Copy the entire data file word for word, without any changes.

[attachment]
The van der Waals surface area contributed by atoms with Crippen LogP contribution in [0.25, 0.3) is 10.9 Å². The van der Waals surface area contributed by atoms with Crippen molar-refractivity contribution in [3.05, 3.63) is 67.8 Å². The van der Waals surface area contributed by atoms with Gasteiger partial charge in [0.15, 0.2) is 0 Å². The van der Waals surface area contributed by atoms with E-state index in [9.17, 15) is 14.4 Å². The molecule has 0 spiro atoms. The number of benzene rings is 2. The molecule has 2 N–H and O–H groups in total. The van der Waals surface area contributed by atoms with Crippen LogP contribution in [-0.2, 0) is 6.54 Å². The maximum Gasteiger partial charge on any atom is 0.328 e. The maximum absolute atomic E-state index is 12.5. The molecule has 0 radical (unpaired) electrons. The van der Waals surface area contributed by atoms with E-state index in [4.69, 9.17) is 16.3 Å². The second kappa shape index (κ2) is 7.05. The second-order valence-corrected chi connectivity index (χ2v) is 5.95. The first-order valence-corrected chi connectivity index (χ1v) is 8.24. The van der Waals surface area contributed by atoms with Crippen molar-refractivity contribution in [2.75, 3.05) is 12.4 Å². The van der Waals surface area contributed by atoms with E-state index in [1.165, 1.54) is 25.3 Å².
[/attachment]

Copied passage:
The van der Waals surface area contributed by atoms with Crippen LogP contribution in [0.25, 0.3) is 10.9 Å². The van der Waals surface area contributed by atoms with Crippen molar-refractivity contribution in [3.05, 3.63) is 67.8 Å². The van der Waals surface area contributed by atoms with Gasteiger partial charge in [0.15, 0.2) is 0 Å². The van der Waals surface area contributed by atoms with E-state index in [9.17, 15) is 14.4 Å². The molecule has 0 spiro atoms. The number of benzene rings is 2. The molecule has 2 N–H and O–H groups in total. The van der Waals surface area contributed by atoms with Crippen LogP contribution in [-0.2, 0) is 6.54 Å². The maximum Gasteiger partial charge on any atom is 0.328 e. The maximum absolute atomic E-state index is 12.5. The molecule has 0 radical (unpaired) electrons. The van der Waals surface area contributed by atoms with E-state index in [4.69, 9.17) is 16.3 Å². The second kappa shape index (κ2) is 7.05. The second-order valence-corrected chi connectivity index (χ2v) is 5.95. The first-order valence-corrected chi connectivity index (χ1v) is 8.24. The van der Waals surface area contributed by atoms with Crippen molar-refractivity contribution in [2.75, 3.05) is 12.4 Å². The van der Waals surface area contributed by atoms with E-state index in [1.165, 1.54) is 25.3 Å².